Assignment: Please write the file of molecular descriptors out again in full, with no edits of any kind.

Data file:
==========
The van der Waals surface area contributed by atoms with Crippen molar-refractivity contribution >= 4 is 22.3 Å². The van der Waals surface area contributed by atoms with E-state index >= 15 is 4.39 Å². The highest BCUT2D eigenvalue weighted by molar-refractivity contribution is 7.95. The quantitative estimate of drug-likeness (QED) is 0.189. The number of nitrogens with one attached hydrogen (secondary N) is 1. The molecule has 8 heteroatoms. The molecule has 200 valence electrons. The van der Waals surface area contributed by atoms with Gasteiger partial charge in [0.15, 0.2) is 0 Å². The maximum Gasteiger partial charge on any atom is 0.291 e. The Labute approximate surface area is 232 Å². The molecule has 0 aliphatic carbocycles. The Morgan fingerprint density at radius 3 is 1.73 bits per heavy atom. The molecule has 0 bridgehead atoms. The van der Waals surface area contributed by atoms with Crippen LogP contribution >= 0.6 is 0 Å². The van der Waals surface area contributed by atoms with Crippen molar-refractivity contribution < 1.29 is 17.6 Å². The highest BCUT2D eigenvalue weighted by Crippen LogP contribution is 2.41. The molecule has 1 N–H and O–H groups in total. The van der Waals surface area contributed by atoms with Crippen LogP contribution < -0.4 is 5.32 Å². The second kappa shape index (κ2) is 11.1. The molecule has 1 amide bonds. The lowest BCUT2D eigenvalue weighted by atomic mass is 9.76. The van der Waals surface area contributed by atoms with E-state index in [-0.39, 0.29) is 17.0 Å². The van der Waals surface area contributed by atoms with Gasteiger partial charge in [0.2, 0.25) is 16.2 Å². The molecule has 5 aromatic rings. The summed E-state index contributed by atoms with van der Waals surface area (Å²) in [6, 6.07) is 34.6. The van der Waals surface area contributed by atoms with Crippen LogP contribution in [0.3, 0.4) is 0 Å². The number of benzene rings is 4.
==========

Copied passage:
The van der Waals surface area contributed by atoms with Crippen molar-refractivity contribution >= 4 is 22.3 Å². The van der Waals surface area contributed by atoms with E-state index >= 15 is 4.39 Å². The highest BCUT2D eigenvalue weighted by molar-refractivity contribution is 7.95. The quantitative estimate of drug-likeness (QED) is 0.189. The number of nitrogens with one attached hydrogen (secondary N) is 1. The molecule has 8 heteroatoms. The molecule has 200 valence electrons. The van der Waals surface area contributed by atoms with Gasteiger partial charge in [0.15, 0.2) is 0 Å². The maximum Gasteiger partial charge on any atom is 0.291 e. The Labute approximate surface area is 232 Å². The molecule has 0 aliphatic carbocycles. The Morgan fingerprint density at radius 3 is 1.73 bits per heavy atom. The molecule has 0 bridgehead atoms. The van der Waals surface area contributed by atoms with Crippen LogP contribution >= 0.6 is 0 Å². The van der Waals surface area contributed by atoms with Crippen molar-refractivity contribution < 1.29 is 17.6 Å². The highest BCUT2D eigenvalue weighted by Crippen LogP contribution is 2.41. The molecule has 1 N–H and O–H groups in total. The van der Waals surface area contributed by atoms with Crippen LogP contribution < -0.4 is 5.32 Å². The second kappa shape index (κ2) is 11.1. The molecule has 1 amide bonds. The lowest BCUT2D eigenvalue weighted by atomic mass is 9.76. The van der Waals surface area contributed by atoms with E-state index in [-0.39, 0.29) is 17.0 Å². The van der Waals surface area contributed by atoms with Gasteiger partial charge in [0.2, 0.25) is 16.2 Å². The molecule has 5 aromatic rings. The summed E-state index contributed by atoms with van der Waals surface area (Å²) in [6, 6.07) is 34.6. The van der Waals surface area contributed by atoms with Crippen LogP contribution in [0.3, 0.4) is 0 Å². The number of benzene rings is 4.